Chapter one discusses the natural environment of Ireland, and the rural and urban settlements. It also discusses the antique trading hubs and the Viking coastal towns. I was very interested and what the author had to say about medieval Ireland’s land and climate but I was also very interested in WHERE she got her information. Archaeology of course was one source, law tracts and mythology was another.

Kingdoms, kings and people are the subjects of chapter two. The chapter starts with Ptolemy’s geography, then goes on to discuss Ogam inscriptions (and some of the formulas used in writing them), annals and genealogies, the concepts of Kingship, the obligations of the kings and their powers, the royal family and its extensions, the royal household, and ends with the life and death of the king. The chapter even has a section on the women in the royal household and what their rights were. This chapter is just so full of information. There is no way to get it all with one read. So many concepts and degrees of kings and kinds of kings to understand. And as with the first chapter the evidence is based on archaeology, law tracts and mythology.

The final chapter of the book from my point of view was the most interesting. It discusses religion, ritual and ritualists. It focuses on the Christian era of course, but it starts from the earliest possible phase of Christianity in Ireland and goes on from there. The big take away is that it was a SLOW and complicated process.

Should be complimented with Early Medieval Ireland AD 400-1100: The Evidence from Archaeological Excavations, read my review here.

Manx Calendar Customs

Author: C. I. Paton

Publisher: The University Press, Glasgow

Published: 1939

Series: Folk-Lore Society London Monographs (Volume 110)

Pages:147 including Addenda and index, with pictures.



So obviously another old book, but this one is so interesting because it had so many similar customs to the Irish and the Scottish.

The book follows the calendar starting with how the year was divided. The author describes the movable calendar days and then goes on to discuss the months and then the days with celebrations in each month.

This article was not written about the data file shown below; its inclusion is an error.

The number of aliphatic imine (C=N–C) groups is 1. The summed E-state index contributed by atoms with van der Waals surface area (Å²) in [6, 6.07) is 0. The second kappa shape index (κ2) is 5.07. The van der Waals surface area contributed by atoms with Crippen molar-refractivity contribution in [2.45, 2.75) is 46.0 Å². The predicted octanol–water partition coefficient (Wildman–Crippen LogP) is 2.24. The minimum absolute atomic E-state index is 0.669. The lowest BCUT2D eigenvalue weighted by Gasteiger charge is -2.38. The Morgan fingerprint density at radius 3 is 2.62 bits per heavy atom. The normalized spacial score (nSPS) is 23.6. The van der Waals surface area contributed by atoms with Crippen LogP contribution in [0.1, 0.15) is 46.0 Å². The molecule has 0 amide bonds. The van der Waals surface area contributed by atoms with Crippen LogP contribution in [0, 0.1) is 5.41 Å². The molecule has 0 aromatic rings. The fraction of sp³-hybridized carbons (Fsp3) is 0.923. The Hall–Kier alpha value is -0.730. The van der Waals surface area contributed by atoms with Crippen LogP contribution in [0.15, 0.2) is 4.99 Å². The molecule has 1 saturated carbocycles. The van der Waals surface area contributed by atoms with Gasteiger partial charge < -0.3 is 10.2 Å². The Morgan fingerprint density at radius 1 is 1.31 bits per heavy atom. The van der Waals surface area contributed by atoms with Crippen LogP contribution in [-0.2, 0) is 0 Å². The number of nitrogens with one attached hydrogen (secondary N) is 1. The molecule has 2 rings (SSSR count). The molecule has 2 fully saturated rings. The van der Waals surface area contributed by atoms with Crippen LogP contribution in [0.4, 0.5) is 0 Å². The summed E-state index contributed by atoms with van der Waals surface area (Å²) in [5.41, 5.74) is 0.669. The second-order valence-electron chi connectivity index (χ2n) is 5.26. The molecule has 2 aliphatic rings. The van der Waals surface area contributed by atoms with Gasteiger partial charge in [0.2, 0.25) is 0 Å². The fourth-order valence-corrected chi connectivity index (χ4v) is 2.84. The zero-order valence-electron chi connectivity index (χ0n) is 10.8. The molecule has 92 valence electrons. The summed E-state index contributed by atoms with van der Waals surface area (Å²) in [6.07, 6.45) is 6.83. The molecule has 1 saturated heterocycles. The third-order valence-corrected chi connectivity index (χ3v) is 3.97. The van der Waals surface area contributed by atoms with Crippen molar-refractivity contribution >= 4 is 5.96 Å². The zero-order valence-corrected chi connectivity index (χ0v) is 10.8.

The author included what people did on these days, omens (weather and heavenly bodies, Fire and ashes, Water, people, animals plants and food), superstitions, sayings, proverbs, observances, and poetry.

The last chapters of the book discussed the practices around wells and in fairs.

I think my only complaint with this book is the way it was organised. Under each month and day there are classifications, and the author chose to tell you what these classifications were at the very beginning of the book after the table of contents and then only had the number of the classification next to whatever he was writing. Many times I had to go back to the classification table to figure out what the numbers were referring too. It is however a very minor complaint.

The Story of the Isle of Man


Author: Arthur William Moore

Publisher: General Books LLC (Scanned)

Published: 2012, originally 1902

ISBN: 9781154154152937

Pages: 31


I guess I should start with what I didn’t like and get that out of the way. I don’t know what the original book looked like but this scan of the book has three columns on each page. It was hard to keep where I was in the reading straight because of that. The only way you could tell where the chapters were is that the word chapter was italicised. If you missed it, tough luck. I couldn’t really tell what was going on with the headings by the end.

Now that that is out of the way let me get to the meaty part. This book was written in 1902 so of course the scholarship is to that level, and I’m sure the information is out of date. It was obviously written as a text book for children in school, and while the author explained things like “state”, “sovereign” and “government”, he didn’t talk down to the students and he did not dumb down the text.

I also loved how he gave both the mythical origins of the Isle of Man and and the historical one, including a geological survey of how the island was formed. The author managed to weave the mythical/poetic with the historical and still showing how they both differ. I wish all our children were taught this way!

The book went through the history of the Isle of Man up until just before the time the book was published in 1902. I have to say that it wetted my appetite to read more on the subject and I hope I can find books that were written just as well as this book was for its time.

The Celts: The Construction of a Myth